Here is a simple eye test you may perform at home to evaluate your eyesight or the vision of your loved ones. But bear in mind that home eye test cannot replace an eye checkup by an eye care professional. That’s why we suggest doing the eye test too with the professionals and getting an accurate result. A thorough eye test performed by an ophthalmologist will be far more accurate than an eye test performed at home, and it may even identify underlying health problems in other parts of your body.
However, in any case, you must know the correct eye test, the equipment needed, and the procedure. No know in detail, read further.
Assemble the equipment you’ll need at home for your eye test
A paper cup or tissue that can be used to cover the eye.
- To secure the test chart to the wall, use tape or tacks
- A pen or pencil for listing down the outcomes
- A ruler, tape measure, or yardstick
- A readily available flashlight
- A room with good lighting that is at least 10 feet long
- The appropriate test charts
Eye test procedure:
Set up a home eye destination space
- Decide whether to print the test chart for children or adults. When printed, the tallest letter in the chart should measure slightly, about an inch (23 millimeters).
- While the subject is seated in the chair, tape or pin the chart to the blank wall so that it is level with the subject’s eyes.
How to assess a child’s eyesight at home (for children ages three or older)
Handling your little child can be difficult. The best way to do this is to inform your child that you will play a game of “pointing” with them. Utilizing the practice E-card, demonstrate to them how to point in the same general direction as the “pointing” E. Practice E should be turned in all four orders (up, down, right, left). Until the youngster can point in the four directions on their own, you can hold the practice card as close as they’d like.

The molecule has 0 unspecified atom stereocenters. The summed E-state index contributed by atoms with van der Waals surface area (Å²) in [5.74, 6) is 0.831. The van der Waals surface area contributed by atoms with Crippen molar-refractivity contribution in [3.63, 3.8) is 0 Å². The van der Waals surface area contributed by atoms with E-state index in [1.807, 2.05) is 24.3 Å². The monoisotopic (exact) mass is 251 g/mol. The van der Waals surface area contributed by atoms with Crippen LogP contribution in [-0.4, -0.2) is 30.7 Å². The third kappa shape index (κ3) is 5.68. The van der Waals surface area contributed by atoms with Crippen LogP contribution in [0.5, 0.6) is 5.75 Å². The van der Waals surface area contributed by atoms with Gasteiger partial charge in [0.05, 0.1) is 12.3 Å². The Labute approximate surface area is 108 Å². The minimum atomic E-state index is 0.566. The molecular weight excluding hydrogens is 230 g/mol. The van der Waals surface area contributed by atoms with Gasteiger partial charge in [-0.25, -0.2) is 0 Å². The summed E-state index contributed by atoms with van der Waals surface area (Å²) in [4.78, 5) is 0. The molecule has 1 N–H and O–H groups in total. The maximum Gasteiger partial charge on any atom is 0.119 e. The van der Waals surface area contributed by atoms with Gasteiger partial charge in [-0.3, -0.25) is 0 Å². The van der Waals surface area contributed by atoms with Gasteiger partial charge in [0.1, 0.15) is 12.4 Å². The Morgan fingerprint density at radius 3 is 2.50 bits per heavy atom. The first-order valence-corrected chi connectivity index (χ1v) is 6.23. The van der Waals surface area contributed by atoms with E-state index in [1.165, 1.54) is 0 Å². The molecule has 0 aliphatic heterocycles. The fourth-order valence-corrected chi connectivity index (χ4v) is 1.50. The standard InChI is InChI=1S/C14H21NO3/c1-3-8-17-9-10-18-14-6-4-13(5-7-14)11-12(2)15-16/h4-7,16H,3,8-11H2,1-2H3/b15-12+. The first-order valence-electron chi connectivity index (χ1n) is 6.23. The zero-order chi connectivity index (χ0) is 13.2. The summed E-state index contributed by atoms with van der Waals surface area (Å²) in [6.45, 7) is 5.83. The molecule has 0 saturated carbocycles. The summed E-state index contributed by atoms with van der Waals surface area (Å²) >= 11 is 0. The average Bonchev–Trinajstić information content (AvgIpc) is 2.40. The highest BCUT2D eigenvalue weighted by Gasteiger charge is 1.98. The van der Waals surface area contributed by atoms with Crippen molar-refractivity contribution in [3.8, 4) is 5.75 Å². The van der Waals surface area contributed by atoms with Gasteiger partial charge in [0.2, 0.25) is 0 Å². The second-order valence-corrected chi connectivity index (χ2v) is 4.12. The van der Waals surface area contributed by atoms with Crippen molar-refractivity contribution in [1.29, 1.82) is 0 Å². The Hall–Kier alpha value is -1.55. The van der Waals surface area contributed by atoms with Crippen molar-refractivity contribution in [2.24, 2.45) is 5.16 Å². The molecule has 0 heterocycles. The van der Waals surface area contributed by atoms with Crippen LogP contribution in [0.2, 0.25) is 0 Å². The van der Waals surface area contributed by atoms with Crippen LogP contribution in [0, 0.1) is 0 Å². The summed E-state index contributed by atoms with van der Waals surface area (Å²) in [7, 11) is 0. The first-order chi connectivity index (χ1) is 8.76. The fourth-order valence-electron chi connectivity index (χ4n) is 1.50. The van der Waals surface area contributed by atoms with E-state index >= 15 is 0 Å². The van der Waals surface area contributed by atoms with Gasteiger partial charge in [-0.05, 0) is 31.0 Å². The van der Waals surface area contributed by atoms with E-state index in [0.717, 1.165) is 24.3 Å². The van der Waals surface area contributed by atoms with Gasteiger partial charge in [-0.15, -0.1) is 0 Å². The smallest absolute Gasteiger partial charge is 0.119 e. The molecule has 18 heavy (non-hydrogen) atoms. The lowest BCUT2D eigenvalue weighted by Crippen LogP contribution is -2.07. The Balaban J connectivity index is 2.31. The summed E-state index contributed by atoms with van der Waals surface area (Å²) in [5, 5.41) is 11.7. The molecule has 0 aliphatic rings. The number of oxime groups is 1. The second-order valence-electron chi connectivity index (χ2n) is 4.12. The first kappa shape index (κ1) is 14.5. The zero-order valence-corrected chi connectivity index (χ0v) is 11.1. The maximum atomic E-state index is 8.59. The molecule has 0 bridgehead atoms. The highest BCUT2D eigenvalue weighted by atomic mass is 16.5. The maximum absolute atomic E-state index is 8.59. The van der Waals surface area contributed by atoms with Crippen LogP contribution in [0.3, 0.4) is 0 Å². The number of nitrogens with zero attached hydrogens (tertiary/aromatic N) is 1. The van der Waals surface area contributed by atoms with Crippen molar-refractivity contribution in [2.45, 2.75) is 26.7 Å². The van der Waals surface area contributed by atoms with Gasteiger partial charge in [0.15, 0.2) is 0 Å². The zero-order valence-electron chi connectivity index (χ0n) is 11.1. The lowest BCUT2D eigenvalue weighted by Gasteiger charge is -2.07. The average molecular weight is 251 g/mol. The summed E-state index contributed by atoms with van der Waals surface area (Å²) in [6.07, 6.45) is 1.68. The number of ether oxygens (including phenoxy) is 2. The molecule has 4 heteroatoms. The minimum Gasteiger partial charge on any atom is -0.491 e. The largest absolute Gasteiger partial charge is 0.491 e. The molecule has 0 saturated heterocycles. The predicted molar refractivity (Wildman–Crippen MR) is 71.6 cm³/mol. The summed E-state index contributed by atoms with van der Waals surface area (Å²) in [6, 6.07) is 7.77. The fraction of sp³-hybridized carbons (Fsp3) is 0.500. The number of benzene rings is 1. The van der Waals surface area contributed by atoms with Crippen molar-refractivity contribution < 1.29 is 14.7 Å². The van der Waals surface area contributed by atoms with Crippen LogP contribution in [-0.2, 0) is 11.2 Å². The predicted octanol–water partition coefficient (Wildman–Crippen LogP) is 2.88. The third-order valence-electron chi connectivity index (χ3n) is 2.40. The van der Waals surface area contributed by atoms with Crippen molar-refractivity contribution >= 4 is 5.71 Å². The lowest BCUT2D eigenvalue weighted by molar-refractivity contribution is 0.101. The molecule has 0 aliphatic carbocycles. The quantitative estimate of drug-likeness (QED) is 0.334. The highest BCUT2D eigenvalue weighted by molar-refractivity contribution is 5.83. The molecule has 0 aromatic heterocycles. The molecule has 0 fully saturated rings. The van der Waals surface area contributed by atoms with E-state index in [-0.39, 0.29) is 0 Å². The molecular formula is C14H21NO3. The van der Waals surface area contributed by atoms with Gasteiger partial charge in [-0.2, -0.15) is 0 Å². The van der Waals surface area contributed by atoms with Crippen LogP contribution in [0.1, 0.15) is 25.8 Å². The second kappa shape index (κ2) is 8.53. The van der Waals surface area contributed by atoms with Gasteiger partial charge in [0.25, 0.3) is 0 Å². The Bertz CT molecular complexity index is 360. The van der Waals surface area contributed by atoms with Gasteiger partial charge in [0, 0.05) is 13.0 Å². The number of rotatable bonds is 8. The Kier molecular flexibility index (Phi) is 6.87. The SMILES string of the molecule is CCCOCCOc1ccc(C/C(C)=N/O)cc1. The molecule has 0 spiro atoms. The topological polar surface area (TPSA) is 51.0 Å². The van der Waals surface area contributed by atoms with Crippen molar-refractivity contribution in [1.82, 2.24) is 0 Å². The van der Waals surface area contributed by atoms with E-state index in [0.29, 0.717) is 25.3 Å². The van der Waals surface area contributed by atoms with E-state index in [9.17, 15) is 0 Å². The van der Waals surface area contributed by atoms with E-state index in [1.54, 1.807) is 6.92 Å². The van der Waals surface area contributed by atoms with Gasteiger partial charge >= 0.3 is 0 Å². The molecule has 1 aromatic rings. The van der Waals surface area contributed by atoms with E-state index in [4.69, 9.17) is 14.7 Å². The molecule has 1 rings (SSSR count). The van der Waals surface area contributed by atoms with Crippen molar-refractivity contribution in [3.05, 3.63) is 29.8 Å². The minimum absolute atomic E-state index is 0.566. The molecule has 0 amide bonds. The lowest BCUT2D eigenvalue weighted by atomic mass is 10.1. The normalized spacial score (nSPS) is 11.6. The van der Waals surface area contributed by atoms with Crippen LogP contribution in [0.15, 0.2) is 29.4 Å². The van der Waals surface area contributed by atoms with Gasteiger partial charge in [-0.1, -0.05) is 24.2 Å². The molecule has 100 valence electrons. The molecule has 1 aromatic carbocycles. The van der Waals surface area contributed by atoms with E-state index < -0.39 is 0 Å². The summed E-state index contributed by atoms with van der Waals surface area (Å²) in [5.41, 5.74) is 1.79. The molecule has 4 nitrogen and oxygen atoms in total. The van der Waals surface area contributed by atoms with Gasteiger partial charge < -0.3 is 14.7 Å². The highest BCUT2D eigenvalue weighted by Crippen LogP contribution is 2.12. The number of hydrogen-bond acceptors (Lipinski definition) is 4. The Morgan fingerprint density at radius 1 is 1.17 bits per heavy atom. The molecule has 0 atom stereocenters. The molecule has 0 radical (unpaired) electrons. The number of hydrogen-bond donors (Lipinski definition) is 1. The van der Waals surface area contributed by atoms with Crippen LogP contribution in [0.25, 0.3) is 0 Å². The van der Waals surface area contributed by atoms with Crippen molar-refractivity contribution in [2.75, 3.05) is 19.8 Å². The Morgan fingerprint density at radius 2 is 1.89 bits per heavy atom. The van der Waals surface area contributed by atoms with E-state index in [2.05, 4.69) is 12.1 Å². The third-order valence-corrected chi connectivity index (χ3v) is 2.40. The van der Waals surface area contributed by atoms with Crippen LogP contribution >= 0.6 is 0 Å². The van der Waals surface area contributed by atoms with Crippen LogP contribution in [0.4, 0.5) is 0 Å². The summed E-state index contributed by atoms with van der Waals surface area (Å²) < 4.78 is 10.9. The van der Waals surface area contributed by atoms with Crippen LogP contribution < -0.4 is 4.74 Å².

- o Have your youngster place the cover over one eye while sitting on the chair ten feet away from the chart. Keep the child from peeking. Your child must wear their glasses for the entire exam. It might be necessary to have a second person hold the cover while watching for peeking.
- o If the chart looks to be too dark to read clearly, use the flashlight to shine a light on the test letters.
- o The point at the more significant E first, then move down. Ask your child to indicate the location of the letter E.
- o The tiniest line that your youngster can recognize is represented by a number. More than half of the E letters should be correctly identified, which indicates a good result.
- o After covering the other eye, repeat the test. You might want to examine the second eye later if your youngster is weary.
Eye tests at home for adults and older kids
- Place your kid in the chair 10 feet away from the chart. Verify that the graph is level with the viewer’s eyes.
- Make your kid cover one eye. If the subject needs glasses for distance vision, they must be worn during the examination.
- Shine the spotlight on each line of the chart as the tested subject reads the letters aloud. Continue until the person can no longer read the notes or until the bottom row.
- Repeat the test once more while covering the other eye, then note the findings.
By the ages of 3 or 4, a kid should be able to perceive the 20/40 line, and by the age of 5, the 20/30 line. Your child may have an eye issue if you find that after several days of testing, they cannot read the same line of print with both eyes. In that case, make plans for a medical professional to examine your youngster.
An adult or older youngster should read the 20/20 line. If the results are abnormal, you should decide for a medical eye test by an ophthalmologist.